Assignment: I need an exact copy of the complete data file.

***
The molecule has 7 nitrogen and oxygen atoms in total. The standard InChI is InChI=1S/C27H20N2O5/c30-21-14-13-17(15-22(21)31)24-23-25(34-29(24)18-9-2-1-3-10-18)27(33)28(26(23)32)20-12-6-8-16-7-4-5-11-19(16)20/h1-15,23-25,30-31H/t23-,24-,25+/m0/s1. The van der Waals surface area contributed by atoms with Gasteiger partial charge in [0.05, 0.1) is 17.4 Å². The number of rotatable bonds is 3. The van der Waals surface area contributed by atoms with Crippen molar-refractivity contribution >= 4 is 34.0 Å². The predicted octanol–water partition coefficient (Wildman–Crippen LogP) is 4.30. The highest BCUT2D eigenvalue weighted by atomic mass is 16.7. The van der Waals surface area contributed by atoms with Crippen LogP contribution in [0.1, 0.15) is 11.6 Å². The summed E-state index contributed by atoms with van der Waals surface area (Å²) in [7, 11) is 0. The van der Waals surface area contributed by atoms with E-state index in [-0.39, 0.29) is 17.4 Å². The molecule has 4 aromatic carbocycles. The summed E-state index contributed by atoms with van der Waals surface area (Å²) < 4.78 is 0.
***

The molecule has 7 nitrogen and oxygen atoms in total. The standard InChI is InChI=1S/C27H20N2O5/c30-21-14-13-17(15-22(21)31)24-23-25(34-29(24)18-9-2-1-3-10-18)27(33)28(26(23)32)20-12-6-8-16-7-4-5-11-19(16)20/h1-15,23-25,30-31H/t23-,24-,25+/m0/s1. The van der Waals surface area contributed by atoms with Gasteiger partial charge in [0.05, 0.1) is 17.4 Å². The number of rotatable bonds is 3. The van der Waals surface area contributed by atoms with Crippen molar-refractivity contribution >= 4 is 34.0 Å². The predicted octanol–water partition coefficient (Wildman–Crippen LogP) is 4.30. The highest BCUT2D eigenvalue weighted by atomic mass is 16.7. The van der Waals surface area contributed by atoms with Crippen LogP contribution in [0.1, 0.15) is 11.6 Å². The summed E-state index contributed by atoms with van der Waals surface area (Å²) in [7, 11) is 0. The van der Waals surface area contributed by atoms with E-state index in [-0.39, 0.29) is 17.4 Å². The molecule has 4 aromatic carbocycles. The summed E-state index contributed by atoms with van der Waals surface area (Å²) < 4.78 is 0.